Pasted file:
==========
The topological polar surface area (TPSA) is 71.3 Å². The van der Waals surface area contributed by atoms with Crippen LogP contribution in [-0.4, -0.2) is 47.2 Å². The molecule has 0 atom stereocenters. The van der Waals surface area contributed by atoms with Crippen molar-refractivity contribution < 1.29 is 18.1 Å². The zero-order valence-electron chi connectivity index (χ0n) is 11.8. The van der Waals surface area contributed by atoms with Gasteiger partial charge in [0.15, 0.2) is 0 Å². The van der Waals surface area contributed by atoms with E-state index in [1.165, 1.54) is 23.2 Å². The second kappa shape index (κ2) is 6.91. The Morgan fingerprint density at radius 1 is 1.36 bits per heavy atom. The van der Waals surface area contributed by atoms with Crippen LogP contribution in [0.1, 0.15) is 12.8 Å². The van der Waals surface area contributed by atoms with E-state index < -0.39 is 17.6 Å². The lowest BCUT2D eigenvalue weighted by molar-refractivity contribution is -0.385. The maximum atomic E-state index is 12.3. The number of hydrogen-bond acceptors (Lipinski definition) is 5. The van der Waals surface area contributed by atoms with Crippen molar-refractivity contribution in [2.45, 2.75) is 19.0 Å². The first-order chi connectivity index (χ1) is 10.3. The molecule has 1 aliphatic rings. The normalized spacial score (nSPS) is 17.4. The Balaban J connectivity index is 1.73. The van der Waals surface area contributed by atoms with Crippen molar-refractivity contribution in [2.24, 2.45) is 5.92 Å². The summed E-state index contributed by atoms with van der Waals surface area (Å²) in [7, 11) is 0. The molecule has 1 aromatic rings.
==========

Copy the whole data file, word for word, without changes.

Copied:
The topological polar surface area (TPSA) is 71.3 Å². The van der Waals surface area contributed by atoms with Crippen LogP contribution in [-0.4, -0.2) is 47.2 Å². The molecule has 0 atom stereocenters. The van der Waals surface area contributed by atoms with Crippen molar-refractivity contribution < 1.29 is 18.1 Å². The zero-order valence-electron chi connectivity index (χ0n) is 11.8. The van der Waals surface area contributed by atoms with Gasteiger partial charge in [0.15, 0.2) is 0 Å². The van der Waals surface area contributed by atoms with E-state index in [1.165, 1.54) is 23.2 Å². The second kappa shape index (κ2) is 6.91. The Morgan fingerprint density at radius 1 is 1.36 bits per heavy atom. The van der Waals surface area contributed by atoms with Crippen LogP contribution in [0.1, 0.15) is 12.8 Å². The van der Waals surface area contributed by atoms with E-state index < -0.39 is 17.6 Å². The lowest BCUT2D eigenvalue weighted by molar-refractivity contribution is -0.385. The maximum atomic E-state index is 12.3. The number of hydrogen-bond acceptors (Lipinski definition) is 5. The van der Waals surface area contributed by atoms with Crippen molar-refractivity contribution in [2.45, 2.75) is 19.0 Å². The first-order chi connectivity index (χ1) is 10.3. The molecule has 1 aliphatic rings. The normalized spacial score (nSPS) is 17.4. The Balaban J connectivity index is 1.73. The van der Waals surface area contributed by atoms with Crippen molar-refractivity contribution in [2.24, 2.45) is 5.92 Å². The summed E-state index contributed by atoms with van der Waals surface area (Å²) in [7, 11) is 0. The molecule has 1 aromatic rings.